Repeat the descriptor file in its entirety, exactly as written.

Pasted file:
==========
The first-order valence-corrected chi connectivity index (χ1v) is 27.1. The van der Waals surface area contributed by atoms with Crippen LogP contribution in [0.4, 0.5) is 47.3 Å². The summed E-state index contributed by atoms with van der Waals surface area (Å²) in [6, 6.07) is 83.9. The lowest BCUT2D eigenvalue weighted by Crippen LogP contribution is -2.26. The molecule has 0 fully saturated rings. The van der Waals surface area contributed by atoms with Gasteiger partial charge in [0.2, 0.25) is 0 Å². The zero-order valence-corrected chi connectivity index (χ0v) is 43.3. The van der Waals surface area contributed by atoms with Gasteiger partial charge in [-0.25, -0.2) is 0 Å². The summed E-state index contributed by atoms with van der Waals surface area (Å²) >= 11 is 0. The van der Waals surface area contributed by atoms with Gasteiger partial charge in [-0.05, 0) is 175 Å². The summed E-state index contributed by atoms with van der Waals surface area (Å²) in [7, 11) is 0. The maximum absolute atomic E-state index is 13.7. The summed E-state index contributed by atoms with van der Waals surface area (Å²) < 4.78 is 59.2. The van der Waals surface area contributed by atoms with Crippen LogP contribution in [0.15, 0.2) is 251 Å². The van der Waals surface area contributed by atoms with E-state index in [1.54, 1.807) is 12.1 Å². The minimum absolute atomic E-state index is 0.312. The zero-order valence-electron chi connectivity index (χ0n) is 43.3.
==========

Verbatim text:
The first-order valence-corrected chi connectivity index (χ1v) is 27.1. The van der Waals surface area contributed by atoms with Crippen LogP contribution in [0.4, 0.5) is 47.3 Å². The summed E-state index contributed by atoms with van der Waals surface area (Å²) in [6, 6.07) is 83.9. The lowest BCUT2D eigenvalue weighted by Crippen LogP contribution is -2.26. The molecule has 0 fully saturated rings. The van der Waals surface area contributed by atoms with Gasteiger partial charge in [0.2, 0.25) is 0 Å². The zero-order valence-corrected chi connectivity index (χ0v) is 43.3. The van der Waals surface area contributed by atoms with Gasteiger partial charge in [-0.25, -0.2) is 0 Å². The summed E-state index contributed by atoms with van der Waals surface area (Å²) >= 11 is 0. The van der Waals surface area contributed by atoms with Gasteiger partial charge in [-0.05, 0) is 175 Å². The summed E-state index contributed by atoms with van der Waals surface area (Å²) in [7, 11) is 0. The maximum absolute atomic E-state index is 13.7. The summed E-state index contributed by atoms with van der Waals surface area (Å²) < 4.78 is 59.2. The van der Waals surface area contributed by atoms with Crippen LogP contribution in [0.15, 0.2) is 251 Å². The van der Waals surface area contributed by atoms with E-state index in [1.54, 1.807) is 12.1 Å². The minimum absolute atomic E-state index is 0.312. The zero-order valence-electron chi connectivity index (χ0n) is 43.3.